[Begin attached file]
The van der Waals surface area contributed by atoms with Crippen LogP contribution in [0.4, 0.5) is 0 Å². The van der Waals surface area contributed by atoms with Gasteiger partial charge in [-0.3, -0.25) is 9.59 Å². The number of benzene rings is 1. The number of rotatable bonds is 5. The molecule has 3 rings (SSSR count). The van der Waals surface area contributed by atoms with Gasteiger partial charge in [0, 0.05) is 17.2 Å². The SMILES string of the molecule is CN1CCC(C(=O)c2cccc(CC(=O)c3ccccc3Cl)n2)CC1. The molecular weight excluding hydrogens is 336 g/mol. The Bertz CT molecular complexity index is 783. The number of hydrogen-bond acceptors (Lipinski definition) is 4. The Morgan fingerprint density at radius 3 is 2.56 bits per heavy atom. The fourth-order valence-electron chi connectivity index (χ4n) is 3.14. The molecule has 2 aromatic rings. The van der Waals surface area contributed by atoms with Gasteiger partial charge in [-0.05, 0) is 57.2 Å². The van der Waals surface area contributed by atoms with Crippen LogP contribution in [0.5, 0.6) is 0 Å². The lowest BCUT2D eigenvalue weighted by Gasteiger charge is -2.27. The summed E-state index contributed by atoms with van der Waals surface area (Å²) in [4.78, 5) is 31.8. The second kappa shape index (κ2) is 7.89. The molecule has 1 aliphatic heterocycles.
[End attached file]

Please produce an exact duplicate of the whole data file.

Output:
The van der Waals surface area contributed by atoms with Crippen LogP contribution in [0.4, 0.5) is 0 Å². The van der Waals surface area contributed by atoms with Gasteiger partial charge in [-0.3, -0.25) is 9.59 Å². The number of benzene rings is 1. The number of rotatable bonds is 5. The molecule has 3 rings (SSSR count). The van der Waals surface area contributed by atoms with Gasteiger partial charge in [0, 0.05) is 17.2 Å². The SMILES string of the molecule is CN1CCC(C(=O)c2cccc(CC(=O)c3ccccc3Cl)n2)CC1. The molecular weight excluding hydrogens is 336 g/mol. The Bertz CT molecular complexity index is 783. The number of hydrogen-bond acceptors (Lipinski definition) is 4. The Morgan fingerprint density at radius 3 is 2.56 bits per heavy atom. The fourth-order valence-electron chi connectivity index (χ4n) is 3.14. The molecule has 2 aromatic rings. The van der Waals surface area contributed by atoms with Gasteiger partial charge in [-0.05, 0) is 57.2 Å². The van der Waals surface area contributed by atoms with Crippen LogP contribution in [0.5, 0.6) is 0 Å². The lowest BCUT2D eigenvalue weighted by Gasteiger charge is -2.27. The summed E-state index contributed by atoms with van der Waals surface area (Å²) in [4.78, 5) is 31.8. The second kappa shape index (κ2) is 7.89. The molecule has 1 aliphatic heterocycles.